Our data ‘warehouse', the DEOS Environmental Monitoring and Observing Network (DEMON), combines data from several environmental networks which are stored in an Oracle database. These networks include weather stations installed and maintained by DEOS as well as USGS and DGS stream and tide gage data, ocean and near-shore buoy data from NOAA's National Data Buoy Center, and weather station networks from a number of other high-quality data networks around the Delmarva Peninsula. DEOS has installed fourteen weather stations around the region and there are plans to install five to seven more stations along the Delaware Coast and in Chester County, PA in the next year. Weather data are received every five minutes from most data networks and stream and tide data are received with a fifteen-minute resolution. Observations include both meteorological (e.g., air temperature, atmospheric pressure, humidity, precipitation, soil moisture and temperature, solar radiation, and wind vector) and hydrological variables (e.g., streamflow, tidal heights, wave height and period). Information on air and water quality as well as well levels will be incorporated soon. A significant effort is currently directed toward providing quality control and assurance (QA/QC) and preventive maintenance.
The DEOS Integrated Visualization and Analysis System (DIVAS) will integrate these surface observations with NWS WSR-88D radar precipitation estimates using ESRI's ArcGIS 9 Server and provide real-time calibration. DIVAS will generate estimates of meteorological and environmental variables over a high spatial resolution grid which can be input to a variety of agricultural or other numerical models or viewed over the Internet. Both Kentucky and Virginia are currently using the prototype DIVAS system to monitor drought and other environmental conditions across their respective states. DEOS Analysis Systems (DAS) will provide easy access to the data stored in the Oracle database, allowing informed decision making for a variety of environmentally sensitive applications. For example, during the passage of tropical storms, nor'easters, or heavy snowfall, DEOS provides up-to-date information on developing weather events. DEOS data also are used to assist with developing emergency management situations (such as toxic spills, hazardous chemical releases, and flash flooding events), to provide information for pesticide management and mosquito control, to schedule controlled burns of invasive plant species along the coast, to assist with refuse disposal activities, and with research projects to assist with evapotranspiration modeling.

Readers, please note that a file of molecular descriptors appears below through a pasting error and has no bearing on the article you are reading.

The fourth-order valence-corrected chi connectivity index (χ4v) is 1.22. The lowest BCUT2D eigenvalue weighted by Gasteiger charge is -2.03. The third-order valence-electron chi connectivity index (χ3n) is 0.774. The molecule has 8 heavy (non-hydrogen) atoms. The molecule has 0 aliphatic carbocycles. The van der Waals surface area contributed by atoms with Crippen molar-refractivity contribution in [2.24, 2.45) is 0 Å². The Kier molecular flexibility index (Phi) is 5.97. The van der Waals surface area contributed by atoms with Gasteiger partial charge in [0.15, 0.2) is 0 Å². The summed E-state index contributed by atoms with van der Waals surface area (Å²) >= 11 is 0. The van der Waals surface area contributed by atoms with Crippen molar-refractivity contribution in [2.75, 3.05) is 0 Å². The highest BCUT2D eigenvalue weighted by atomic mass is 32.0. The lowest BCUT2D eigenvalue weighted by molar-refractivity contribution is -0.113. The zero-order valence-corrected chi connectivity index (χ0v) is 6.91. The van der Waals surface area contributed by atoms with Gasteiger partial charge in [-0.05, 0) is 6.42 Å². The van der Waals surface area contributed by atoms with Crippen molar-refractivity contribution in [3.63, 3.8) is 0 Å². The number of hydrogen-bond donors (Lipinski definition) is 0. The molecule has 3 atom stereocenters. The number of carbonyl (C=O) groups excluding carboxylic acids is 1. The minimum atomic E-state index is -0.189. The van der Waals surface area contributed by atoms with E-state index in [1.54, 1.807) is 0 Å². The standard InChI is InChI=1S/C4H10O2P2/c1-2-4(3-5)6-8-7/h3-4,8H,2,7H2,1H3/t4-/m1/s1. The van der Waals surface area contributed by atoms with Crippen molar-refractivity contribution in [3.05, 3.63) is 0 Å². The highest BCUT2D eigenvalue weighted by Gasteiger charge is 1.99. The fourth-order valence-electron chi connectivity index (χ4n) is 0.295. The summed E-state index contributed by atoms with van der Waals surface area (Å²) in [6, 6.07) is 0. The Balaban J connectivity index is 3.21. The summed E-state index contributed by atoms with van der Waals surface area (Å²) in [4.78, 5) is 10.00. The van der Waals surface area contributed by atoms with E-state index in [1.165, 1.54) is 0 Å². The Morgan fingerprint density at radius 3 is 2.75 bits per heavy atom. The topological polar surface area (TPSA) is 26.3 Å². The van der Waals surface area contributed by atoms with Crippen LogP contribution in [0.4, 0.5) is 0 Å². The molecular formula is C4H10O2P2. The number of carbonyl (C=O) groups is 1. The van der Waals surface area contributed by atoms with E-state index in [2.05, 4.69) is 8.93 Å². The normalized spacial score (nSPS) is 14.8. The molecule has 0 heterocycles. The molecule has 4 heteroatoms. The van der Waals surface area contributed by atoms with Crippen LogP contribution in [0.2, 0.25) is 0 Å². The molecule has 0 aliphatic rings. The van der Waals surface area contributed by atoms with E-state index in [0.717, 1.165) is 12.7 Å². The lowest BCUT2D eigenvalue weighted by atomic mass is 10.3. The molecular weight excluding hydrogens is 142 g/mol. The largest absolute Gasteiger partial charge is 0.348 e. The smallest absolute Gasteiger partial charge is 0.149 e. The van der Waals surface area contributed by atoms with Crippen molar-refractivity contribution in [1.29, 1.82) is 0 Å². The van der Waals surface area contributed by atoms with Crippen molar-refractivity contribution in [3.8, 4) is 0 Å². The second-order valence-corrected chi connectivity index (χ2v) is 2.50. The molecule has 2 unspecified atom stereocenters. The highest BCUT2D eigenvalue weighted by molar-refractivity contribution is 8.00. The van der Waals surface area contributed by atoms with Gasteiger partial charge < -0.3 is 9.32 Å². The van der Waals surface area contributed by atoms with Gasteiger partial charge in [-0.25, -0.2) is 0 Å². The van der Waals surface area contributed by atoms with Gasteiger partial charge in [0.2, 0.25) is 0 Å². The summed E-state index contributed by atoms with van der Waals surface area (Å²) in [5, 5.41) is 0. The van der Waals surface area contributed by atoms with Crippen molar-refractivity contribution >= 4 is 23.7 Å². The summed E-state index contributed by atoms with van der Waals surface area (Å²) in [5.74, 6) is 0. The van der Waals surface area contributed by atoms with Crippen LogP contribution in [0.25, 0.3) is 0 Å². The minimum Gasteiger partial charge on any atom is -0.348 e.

This poster will present the current state of our system, including innovations and updates that have occurred since we presented at the AMS meeting two years ago. DEOS has now received permanent state funding and we have a number of new developments to present.